The Wall Street Journal published an article this week highlighting a significant strategy shift from McDonald’s, noting that the company has lost 500 million orders in recent years. The market loss was due to a lack of understanding of its true customers and competitors. Other brands, such as Burger King, have gone through a similar transformation.

Instead of focusing on its burgers, McDonald’s tried to follow the healthy food trend with salads and healthier wraps. While this is a noble mission and can make sense looking at some broader industry trends, these products never caught on with its customer base. It wasn’t until last year that McDonald’s realized its core customer isn’t a healthy food fanatic–and that its true competition actually consists of classic fast food chains rather than healthier hotspots. Misreading its customer ended up being a multi-billion dollar lost revenue opportunity.

How did McDonald’s make this mistake and why did it take this long to identify? Could McDonald’s or other brands avoid this mistake in the future?

McDonald’s lost these visitors because it didn’t have access to the right market intelligence. The Wall Street Journal suggests that the strategic “reset” was made several years late, and almost exclusively on 2016 survey data—perhaps the largest customer survey endeavor of all time. Industry insiders know that obtaining this data through traditional means is often impractical, unreliable, and costly to due to the constraints of the traditional survey model. However, technological innovations are beginning to take hold of the market research industry as they have with every other field. In 2017, just one year after the McDonald’s customer survey initiative, there is significantly more behavioral data available to brands of quick-serve restaurants. These innovations can drastically increase the speed, efficiency, and sample size of market intelligence.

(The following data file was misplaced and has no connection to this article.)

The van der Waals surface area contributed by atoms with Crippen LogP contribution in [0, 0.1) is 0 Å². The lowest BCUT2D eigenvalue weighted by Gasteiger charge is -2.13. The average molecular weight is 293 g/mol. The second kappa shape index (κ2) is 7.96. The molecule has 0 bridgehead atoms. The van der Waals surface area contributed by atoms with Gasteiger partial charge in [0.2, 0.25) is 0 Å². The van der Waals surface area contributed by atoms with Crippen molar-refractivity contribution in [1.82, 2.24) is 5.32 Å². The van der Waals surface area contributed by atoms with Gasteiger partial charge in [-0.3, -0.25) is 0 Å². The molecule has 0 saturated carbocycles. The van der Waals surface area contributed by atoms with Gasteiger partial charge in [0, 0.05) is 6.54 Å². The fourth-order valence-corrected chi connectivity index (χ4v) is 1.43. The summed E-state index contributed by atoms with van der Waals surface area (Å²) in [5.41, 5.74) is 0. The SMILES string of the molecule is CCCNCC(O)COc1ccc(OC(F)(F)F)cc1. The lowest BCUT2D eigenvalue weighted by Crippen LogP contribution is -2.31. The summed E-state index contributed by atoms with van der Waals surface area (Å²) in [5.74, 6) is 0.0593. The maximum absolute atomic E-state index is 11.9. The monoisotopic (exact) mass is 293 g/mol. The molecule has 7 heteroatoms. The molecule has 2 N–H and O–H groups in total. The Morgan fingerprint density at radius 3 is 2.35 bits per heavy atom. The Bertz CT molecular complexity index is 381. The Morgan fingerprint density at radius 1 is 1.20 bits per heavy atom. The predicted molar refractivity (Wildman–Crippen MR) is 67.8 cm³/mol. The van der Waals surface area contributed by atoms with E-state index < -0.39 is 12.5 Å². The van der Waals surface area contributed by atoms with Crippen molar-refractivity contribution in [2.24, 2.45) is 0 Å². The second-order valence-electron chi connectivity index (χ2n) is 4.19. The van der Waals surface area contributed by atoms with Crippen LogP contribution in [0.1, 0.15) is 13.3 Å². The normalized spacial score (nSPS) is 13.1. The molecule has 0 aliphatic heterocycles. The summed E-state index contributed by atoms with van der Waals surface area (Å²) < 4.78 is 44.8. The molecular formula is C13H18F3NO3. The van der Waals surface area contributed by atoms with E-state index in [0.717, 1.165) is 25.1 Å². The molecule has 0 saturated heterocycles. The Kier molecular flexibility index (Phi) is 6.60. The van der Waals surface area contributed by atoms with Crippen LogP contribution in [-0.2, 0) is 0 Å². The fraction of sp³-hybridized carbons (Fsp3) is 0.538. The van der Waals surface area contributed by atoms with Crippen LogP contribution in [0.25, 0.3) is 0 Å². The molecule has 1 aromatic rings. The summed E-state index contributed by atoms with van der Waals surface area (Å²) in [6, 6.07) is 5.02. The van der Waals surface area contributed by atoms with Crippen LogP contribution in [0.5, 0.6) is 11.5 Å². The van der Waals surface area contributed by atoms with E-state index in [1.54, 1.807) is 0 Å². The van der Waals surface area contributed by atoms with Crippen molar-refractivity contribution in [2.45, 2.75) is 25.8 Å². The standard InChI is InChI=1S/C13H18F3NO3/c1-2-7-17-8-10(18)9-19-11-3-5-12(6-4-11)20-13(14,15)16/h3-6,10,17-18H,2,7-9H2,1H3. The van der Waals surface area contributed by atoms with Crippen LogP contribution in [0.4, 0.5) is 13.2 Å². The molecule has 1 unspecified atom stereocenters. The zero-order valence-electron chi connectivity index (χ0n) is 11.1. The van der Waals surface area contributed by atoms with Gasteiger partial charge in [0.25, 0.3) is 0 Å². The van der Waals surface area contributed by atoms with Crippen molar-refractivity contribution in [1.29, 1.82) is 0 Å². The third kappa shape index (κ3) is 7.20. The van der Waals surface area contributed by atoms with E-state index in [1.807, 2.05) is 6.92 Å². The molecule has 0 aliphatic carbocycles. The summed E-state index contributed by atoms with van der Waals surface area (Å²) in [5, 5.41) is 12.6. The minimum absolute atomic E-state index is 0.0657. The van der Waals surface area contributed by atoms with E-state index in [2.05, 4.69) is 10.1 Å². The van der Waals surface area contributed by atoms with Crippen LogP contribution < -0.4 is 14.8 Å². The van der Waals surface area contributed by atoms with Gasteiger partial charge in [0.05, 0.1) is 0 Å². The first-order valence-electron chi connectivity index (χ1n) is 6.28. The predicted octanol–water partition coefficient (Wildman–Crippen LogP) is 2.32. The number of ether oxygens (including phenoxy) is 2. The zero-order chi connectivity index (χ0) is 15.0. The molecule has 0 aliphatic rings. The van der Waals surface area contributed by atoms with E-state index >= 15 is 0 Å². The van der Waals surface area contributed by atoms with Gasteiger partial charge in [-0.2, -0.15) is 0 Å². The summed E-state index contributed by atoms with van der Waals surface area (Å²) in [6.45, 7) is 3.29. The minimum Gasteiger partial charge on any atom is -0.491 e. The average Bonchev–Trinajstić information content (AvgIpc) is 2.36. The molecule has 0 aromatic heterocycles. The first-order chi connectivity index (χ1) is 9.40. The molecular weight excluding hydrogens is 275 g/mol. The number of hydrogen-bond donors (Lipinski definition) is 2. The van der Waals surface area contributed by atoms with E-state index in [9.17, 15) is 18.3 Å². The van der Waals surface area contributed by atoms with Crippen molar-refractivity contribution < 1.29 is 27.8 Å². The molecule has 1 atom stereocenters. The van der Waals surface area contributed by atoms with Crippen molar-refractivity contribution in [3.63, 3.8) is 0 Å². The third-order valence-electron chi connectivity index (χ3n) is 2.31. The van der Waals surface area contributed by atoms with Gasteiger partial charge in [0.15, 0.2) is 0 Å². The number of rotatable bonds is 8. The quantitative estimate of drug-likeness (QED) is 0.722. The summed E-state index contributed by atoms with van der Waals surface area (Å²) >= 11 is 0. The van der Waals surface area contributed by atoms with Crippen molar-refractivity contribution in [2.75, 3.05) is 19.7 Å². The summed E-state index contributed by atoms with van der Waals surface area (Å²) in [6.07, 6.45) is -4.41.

For example, blunders like those of McDonald’s can be avoided in the future by leveraging the massive customer journey dataset just released by Sense360. An analysis of the unique tastes of McDonald’s customers indicate that they are relatively disinterested in the healthy food movement heralded by other restaurants. Instead, McDonald’s customers genuinely love the classic burger joints. In fact, McDonald’s customers were 27% less likely to visit a Panera Bread, and 19% more likely to visit a Carl’s Junior, compared to a non-McDonald’s customer. Thus, instead of trying to push healthier products on to its consumers, McDonald’s would do better to strategically to position itself as more of a core fast food company.

The charts included below show the visit volume of McDonald’s customer vs. a non-customer across selected fast food and classic brands. The analysis uses a sample size of 4.9 million restaurant visits nationwide in February 2017:

McDonald’s customers fast food tastes.

Sense360’s data sheds compelling light on the taste preferences of McDonald’s consumers, suggesting that  McDonald’s should be more concerned about attrition from core burger and fast food chain competitors than from health food restaurants.

As these insights become increasingly accessible, efficient, and robust, they allow consumer companies to adapt with increased speed and move in a more thoughtful and strategic direction.

Sense360 is an insights firm with a panel of over 2 million anonymous consumers and data on more than 150 million consumer trips a month. By understanding the visits and journeys of millions of people in the real-world, we are able to provide restaurants and retailers with detailed competitive and consumer insights.